Discover What Caused Your Merkel Cell Carcinoma
You may have heard of Merkel cell carcinoma or MCC, which is also known as neuroendocrine carcinoma affecting the skin. This is a specific skin cancer type that takes place when skin or Merkel cells start growing excessively. It shows in the form of purple or red lumps on the skin which get sunlight exposure, like the neck, face, or arms. Merkel cell cancer or skin cancer is one of the rarest types of skin cancer as per reports.
How is Merkel cell carcinoma different? This is different owing to the prevalent cell types. This carcinoma begins in the Merkel cells. However, the commonest form of skin cancer, namely basal cell carcinoma, takes place in the skin’s basal cells. Melanoma takes place from melanocytes as these skin cells are known.
Merkel Cell Carcinoma Stages
Before learning more about Merkel cell carcinoma treatment, you should learn about the prevalent stages. After the initial diagnosis, doctors will operate various tests for discovering whether cancer has covered other body parts. This is known as staging and they include the following (0-4 stages):
- Stage 0- Cancer remains solely in the epidermis without spreading to the individual’s lymph nodes.
- Stage 1- Cancer is lower than 2 centimeters without growing into any specific lymph node.
- Stage 2- Cancer has exceeded 2 centimeters without getting into the lymph nodes.
- Stage 3- Cancer has already expanded to the lymph nodes along with other tissues nearby.
- Stage 4- Cancer has already covered tissues nearby along with the lymph nodes and other zones like the brain, lungs, and bones.
There are numerous Merkel cell carcinoma symptoms related to a nodule or lump forming on the skin of the individual. They may usually be firm, violet/red, and painless/rapidly growing. They are mostly found in the neck, face, and arms. Once cancer covers the lymph nodes, they may become large and start being visible as skin lumps.
Merkel cell carcinoma may seem like various other types of skin cancer initially although a comprehensive diagnosis is not done after the biopsy happens. Other skin cancer types often come with symptoms like higher bumps, nodules of an abnormal type, moles with an irregular shape, and brown, red, blue, and pink skin patches of rough nature. If you notice any such lump, then you should go to a doctor for a thorough examination and diagnosis.
What Leads to Merkel Cell Carcinoma?
There are several predominant causes of the ailment which start at the bottom of the epidermal layer or the Merkel cells. The epidermis is the skin’s external layer and the Merkel cells are linked to the nerve endings which create the feeling of touch. The disease takes place when there is something affecting these skin cells and leads to unimaginable growth.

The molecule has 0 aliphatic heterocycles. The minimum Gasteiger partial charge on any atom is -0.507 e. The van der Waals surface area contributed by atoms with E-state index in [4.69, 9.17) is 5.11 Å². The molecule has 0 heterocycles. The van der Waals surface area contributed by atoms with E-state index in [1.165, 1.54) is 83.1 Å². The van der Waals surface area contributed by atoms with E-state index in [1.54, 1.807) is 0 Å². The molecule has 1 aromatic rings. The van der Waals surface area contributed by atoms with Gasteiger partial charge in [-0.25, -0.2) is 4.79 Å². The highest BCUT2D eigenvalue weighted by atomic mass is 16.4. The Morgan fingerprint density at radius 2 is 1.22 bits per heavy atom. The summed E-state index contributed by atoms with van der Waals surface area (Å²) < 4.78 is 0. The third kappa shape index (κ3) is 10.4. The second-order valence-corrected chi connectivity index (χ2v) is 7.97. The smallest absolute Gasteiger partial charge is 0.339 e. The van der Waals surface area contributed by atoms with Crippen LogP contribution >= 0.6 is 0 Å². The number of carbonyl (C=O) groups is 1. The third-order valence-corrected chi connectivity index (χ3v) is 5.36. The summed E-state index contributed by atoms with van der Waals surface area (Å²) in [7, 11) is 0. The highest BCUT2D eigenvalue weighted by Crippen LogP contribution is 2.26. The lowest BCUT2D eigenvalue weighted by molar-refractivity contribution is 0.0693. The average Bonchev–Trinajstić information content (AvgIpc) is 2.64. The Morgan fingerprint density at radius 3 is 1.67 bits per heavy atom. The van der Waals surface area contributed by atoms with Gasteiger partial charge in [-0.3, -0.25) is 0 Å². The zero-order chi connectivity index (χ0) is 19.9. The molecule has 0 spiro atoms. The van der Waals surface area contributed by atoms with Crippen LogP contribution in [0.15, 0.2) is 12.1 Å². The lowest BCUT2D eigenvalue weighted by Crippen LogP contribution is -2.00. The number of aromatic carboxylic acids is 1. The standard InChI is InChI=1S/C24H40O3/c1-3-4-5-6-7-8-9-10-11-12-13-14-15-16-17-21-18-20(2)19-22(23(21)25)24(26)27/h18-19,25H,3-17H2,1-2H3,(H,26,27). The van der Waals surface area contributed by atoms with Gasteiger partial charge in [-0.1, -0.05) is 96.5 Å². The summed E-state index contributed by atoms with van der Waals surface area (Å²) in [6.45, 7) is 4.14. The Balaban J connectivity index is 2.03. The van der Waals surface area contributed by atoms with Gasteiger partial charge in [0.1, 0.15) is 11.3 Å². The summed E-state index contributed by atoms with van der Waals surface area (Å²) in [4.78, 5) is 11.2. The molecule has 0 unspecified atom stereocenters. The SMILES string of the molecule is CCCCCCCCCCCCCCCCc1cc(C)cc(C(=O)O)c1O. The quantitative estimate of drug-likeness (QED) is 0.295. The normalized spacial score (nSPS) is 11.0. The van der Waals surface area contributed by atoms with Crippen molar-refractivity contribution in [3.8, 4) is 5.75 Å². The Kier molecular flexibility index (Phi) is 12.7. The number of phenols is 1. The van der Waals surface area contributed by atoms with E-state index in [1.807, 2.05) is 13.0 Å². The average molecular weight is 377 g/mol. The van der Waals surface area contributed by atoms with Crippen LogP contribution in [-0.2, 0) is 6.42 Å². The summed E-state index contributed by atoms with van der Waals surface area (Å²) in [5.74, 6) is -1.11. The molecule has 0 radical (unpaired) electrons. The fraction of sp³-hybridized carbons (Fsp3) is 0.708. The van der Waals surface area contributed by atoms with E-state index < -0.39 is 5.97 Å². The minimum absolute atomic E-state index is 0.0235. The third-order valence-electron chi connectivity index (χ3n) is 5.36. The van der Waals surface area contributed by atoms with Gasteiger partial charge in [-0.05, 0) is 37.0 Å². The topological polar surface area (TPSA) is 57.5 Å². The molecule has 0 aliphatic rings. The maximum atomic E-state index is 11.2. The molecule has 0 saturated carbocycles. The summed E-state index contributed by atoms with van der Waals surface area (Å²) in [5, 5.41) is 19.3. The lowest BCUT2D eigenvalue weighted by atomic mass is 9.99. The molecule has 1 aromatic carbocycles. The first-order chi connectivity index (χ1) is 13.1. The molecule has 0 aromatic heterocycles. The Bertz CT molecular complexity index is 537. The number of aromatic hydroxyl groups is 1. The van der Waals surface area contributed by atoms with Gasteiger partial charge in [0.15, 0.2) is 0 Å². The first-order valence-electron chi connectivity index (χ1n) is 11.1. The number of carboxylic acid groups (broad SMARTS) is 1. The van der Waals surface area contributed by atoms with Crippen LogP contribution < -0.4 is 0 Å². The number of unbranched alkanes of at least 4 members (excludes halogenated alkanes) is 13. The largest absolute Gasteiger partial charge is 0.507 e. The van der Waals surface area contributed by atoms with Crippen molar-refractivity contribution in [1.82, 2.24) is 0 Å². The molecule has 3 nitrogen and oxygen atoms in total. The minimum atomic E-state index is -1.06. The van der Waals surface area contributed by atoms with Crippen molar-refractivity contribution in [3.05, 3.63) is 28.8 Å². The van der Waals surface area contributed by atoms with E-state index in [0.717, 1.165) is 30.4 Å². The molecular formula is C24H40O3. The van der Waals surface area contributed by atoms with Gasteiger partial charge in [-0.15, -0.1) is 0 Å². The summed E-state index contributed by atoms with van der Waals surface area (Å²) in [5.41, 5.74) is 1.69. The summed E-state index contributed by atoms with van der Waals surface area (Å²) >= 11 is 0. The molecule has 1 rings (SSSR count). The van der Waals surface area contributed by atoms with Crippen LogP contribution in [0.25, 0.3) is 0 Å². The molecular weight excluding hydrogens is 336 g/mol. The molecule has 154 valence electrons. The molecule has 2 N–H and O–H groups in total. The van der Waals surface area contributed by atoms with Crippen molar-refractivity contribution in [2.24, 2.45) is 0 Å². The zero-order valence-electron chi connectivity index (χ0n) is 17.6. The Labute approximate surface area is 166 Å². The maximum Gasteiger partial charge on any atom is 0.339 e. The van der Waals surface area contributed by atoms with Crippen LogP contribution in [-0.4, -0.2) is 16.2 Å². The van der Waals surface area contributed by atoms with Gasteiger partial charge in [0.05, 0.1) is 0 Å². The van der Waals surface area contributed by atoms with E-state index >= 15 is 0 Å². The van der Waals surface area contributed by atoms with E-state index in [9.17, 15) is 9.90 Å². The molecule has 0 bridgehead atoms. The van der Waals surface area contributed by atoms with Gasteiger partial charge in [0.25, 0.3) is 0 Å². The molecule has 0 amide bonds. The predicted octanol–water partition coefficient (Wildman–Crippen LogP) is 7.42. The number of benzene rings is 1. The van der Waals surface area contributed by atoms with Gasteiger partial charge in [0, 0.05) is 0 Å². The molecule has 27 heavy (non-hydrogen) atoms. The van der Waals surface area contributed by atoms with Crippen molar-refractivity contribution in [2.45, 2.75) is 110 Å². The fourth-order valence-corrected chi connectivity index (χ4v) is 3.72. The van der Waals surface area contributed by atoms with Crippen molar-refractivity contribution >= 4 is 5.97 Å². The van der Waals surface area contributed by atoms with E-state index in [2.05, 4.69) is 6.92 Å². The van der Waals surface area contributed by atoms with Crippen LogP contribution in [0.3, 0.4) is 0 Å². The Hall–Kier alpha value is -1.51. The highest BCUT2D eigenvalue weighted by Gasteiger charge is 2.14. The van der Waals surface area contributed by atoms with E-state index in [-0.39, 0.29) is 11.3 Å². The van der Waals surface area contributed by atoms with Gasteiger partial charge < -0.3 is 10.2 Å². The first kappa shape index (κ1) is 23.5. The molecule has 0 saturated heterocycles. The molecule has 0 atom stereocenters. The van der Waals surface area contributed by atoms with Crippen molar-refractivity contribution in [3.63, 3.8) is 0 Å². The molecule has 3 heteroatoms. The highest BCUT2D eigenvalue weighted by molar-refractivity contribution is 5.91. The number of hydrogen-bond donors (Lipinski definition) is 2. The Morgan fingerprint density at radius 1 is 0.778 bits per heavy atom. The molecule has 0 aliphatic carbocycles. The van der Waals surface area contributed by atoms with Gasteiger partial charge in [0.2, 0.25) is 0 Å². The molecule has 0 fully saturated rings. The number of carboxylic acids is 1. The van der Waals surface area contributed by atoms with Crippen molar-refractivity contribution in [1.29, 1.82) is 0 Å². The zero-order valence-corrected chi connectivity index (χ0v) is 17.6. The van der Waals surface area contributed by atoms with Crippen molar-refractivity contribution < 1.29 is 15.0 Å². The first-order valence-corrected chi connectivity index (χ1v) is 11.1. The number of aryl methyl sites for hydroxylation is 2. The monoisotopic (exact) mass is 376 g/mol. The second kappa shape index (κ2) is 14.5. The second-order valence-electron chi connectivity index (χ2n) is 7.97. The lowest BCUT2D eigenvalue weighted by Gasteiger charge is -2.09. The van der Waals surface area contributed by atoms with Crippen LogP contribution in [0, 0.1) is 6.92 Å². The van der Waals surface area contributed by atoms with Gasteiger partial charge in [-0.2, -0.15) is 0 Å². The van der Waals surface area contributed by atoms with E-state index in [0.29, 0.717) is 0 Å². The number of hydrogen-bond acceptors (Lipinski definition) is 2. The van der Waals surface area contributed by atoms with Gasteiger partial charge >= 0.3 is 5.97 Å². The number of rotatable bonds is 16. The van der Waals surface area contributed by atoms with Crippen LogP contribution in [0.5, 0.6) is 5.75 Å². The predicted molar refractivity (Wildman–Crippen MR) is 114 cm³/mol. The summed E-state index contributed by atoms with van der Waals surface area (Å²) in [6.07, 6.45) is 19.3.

Some of the risk factors include excessive exposure to sunlight, age more than 50 years, usage of tanning beds, a weak immune system including those suffering from leukemia/HIV, and those consuming drugs in the immunosuppressive category. Those with light-colored skin are also at risk as per reports.
Diagnosis is sometimes done in the form of a physical test by the dermatologist or the doctor. The doctor will inspect any lesions, nodules, or moles along with lumps on the skin. They will enquire about the medical history of the family along with an overall history of exposure to sunlight and also whether any individual in the family has ever had skin cancer.
If anything is diagnosed by the doctor, then a skin biopsy may be done for evaluating signs of cancer. During this biopsy, a small amount of the skin lump will be taken out for examination under the microscope. If this biopsy comes as positive for the Merkel cell carcinoma disease, then extra tests will be carried out by the doctor for working out the cancer stage and coverage. These may include the following:
- A sentinel lymph biopsy for working out whether cancer has already infiltrated the lymph nodes as well.
- Imaging procedures include PET (positron emission tomography), X-rays, CT (computed tomography), and MRI (magnetic resonance imaging) to name a few.
Treatment of Merkel Cell Carcinoma
The treatment of the disease will cover these steps:
- Surgery for the removal of the impacted lymph node and the body tumor.
- Chemotherapy medication if cancer has already affected the lymph nodes and other body parts and whether it comes back after radiation and surgery.
- Radiation-based treatment helps in putting beams with higher energy at the cells which are impacted by cancer.
The Bottom Line
There are several complications that may also arise since Merkel cell carcinoma is known to be aggressive by nature. It may spread quickly or metastasize to other body parts like the brain, lymph nodes, and lungs also. Metastatic cancer is already hard to treat and comes with a lower rate of survival too.